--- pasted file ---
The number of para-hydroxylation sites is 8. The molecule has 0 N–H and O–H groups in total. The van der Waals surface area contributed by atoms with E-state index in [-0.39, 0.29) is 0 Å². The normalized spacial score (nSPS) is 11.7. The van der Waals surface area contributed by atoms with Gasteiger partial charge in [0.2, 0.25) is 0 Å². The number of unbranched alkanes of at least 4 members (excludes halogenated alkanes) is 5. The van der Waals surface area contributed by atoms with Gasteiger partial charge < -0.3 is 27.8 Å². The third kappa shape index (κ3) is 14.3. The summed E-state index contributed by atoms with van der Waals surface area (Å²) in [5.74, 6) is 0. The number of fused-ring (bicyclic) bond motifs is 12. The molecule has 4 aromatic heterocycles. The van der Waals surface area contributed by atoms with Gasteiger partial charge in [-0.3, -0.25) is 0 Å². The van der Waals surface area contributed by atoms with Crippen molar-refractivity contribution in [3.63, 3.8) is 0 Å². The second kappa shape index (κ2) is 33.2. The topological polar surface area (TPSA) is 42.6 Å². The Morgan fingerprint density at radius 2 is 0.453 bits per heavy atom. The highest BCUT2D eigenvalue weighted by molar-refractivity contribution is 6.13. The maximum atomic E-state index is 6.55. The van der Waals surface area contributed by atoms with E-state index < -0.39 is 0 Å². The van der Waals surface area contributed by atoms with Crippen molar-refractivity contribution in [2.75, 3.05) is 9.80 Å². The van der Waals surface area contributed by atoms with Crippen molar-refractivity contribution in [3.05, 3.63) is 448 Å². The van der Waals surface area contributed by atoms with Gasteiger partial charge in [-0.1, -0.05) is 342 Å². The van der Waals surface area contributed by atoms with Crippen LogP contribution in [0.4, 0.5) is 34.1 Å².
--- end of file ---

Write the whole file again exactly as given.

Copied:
The number of para-hydroxylation sites is 8. The molecule has 0 N–H and O–H groups in total. The van der Waals surface area contributed by atoms with E-state index in [-0.39, 0.29) is 0 Å². The normalized spacial score (nSPS) is 11.7. The van der Waals surface area contributed by atoms with Gasteiger partial charge in [0.2, 0.25) is 0 Å². The number of unbranched alkanes of at least 4 members (excludes halogenated alkanes) is 5. The van der Waals surface area contributed by atoms with Gasteiger partial charge < -0.3 is 27.8 Å². The third kappa shape index (κ3) is 14.3. The summed E-state index contributed by atoms with van der Waals surface area (Å²) in [5.74, 6) is 0. The number of fused-ring (bicyclic) bond motifs is 12. The molecule has 4 aromatic heterocycles. The van der Waals surface area contributed by atoms with Gasteiger partial charge in [-0.3, -0.25) is 0 Å². The van der Waals surface area contributed by atoms with Crippen molar-refractivity contribution in [3.63, 3.8) is 0 Å². The second kappa shape index (κ2) is 33.2. The topological polar surface area (TPSA) is 42.6 Å². The Morgan fingerprint density at radius 2 is 0.453 bits per heavy atom. The highest BCUT2D eigenvalue weighted by molar-refractivity contribution is 6.13. The maximum atomic E-state index is 6.55. The van der Waals surface area contributed by atoms with E-state index < -0.39 is 0 Å². The van der Waals surface area contributed by atoms with Crippen molar-refractivity contribution in [2.75, 3.05) is 9.80 Å². The van der Waals surface area contributed by atoms with Crippen molar-refractivity contribution in [3.05, 3.63) is 448 Å². The van der Waals surface area contributed by atoms with Gasteiger partial charge in [-0.1, -0.05) is 342 Å². The van der Waals surface area contributed by atoms with Crippen LogP contribution in [0.4, 0.5) is 34.1 Å².